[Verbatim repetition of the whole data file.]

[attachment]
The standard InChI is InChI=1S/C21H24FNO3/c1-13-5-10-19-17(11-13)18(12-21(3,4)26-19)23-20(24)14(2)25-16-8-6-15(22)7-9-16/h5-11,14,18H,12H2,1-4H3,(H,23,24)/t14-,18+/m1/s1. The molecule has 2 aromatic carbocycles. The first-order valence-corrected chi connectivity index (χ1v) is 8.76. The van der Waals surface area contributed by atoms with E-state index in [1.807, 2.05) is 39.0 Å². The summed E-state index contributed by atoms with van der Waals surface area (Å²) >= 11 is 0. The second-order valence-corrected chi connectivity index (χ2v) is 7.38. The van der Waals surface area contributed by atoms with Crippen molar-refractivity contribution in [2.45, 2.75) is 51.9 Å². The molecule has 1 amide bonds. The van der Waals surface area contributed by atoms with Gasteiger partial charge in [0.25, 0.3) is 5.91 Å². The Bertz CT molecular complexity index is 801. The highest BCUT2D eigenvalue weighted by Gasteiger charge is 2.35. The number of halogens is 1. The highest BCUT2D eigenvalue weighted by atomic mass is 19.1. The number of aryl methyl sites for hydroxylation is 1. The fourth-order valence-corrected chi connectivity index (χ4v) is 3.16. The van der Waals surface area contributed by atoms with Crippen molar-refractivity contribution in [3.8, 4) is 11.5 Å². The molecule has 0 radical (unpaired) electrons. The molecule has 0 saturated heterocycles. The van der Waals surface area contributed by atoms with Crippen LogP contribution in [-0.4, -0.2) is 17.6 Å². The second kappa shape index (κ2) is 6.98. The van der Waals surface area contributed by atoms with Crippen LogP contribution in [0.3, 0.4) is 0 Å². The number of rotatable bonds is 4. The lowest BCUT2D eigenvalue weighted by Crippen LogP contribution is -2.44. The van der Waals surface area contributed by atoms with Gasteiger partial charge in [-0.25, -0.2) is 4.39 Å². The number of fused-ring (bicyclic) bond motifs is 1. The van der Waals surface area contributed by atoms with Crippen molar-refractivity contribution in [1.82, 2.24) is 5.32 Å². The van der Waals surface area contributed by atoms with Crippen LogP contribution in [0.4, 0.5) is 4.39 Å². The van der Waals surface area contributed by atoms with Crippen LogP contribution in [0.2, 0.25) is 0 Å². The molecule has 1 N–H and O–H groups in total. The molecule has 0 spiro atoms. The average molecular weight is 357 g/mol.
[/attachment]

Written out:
The standard InChI is InChI=1S/C21H24FNO3/c1-13-5-10-19-17(11-13)18(12-21(3,4)26-19)23-20(24)14(2)25-16-8-6-15(22)7-9-16/h5-11,14,18H,12H2,1-4H3,(H,23,24)/t14-,18+/m1/s1. The molecule has 2 aromatic carbocycles. The first-order valence-corrected chi connectivity index (χ1v) is 8.76. The van der Waals surface area contributed by atoms with E-state index in [1.807, 2.05) is 39.0 Å². The summed E-state index contributed by atoms with van der Waals surface area (Å²) >= 11 is 0. The second-order valence-corrected chi connectivity index (χ2v) is 7.38. The van der Waals surface area contributed by atoms with Crippen molar-refractivity contribution in [2.45, 2.75) is 51.9 Å². The molecule has 1 amide bonds. The van der Waals surface area contributed by atoms with Gasteiger partial charge in [0.25, 0.3) is 5.91 Å². The Bertz CT molecular complexity index is 801. The highest BCUT2D eigenvalue weighted by Gasteiger charge is 2.35. The number of halogens is 1. The highest BCUT2D eigenvalue weighted by atomic mass is 19.1. The number of aryl methyl sites for hydroxylation is 1. The fourth-order valence-corrected chi connectivity index (χ4v) is 3.16. The van der Waals surface area contributed by atoms with Crippen molar-refractivity contribution in [3.8, 4) is 11.5 Å². The molecule has 0 radical (unpaired) electrons. The molecule has 0 saturated heterocycles. The van der Waals surface area contributed by atoms with Crippen LogP contribution in [-0.4, -0.2) is 17.6 Å². The second kappa shape index (κ2) is 6.98. The van der Waals surface area contributed by atoms with Crippen LogP contribution in [0.3, 0.4) is 0 Å². The number of rotatable bonds is 4. The lowest BCUT2D eigenvalue weighted by Crippen LogP contribution is -2.44. The van der Waals surface area contributed by atoms with Gasteiger partial charge in [-0.25, -0.2) is 4.39 Å². The number of fused-ring (bicyclic) bond motifs is 1. The van der Waals surface area contributed by atoms with Crippen molar-refractivity contribution in [1.82, 2.24) is 5.32 Å². The van der Waals surface area contributed by atoms with Crippen LogP contribution in [0.4, 0.5) is 4.39 Å². The van der Waals surface area contributed by atoms with Crippen LogP contribution in [0.2, 0.25) is 0 Å². The molecule has 1 N–H and O–H groups in total. The molecule has 0 spiro atoms. The average molecular weight is 357 g/mol.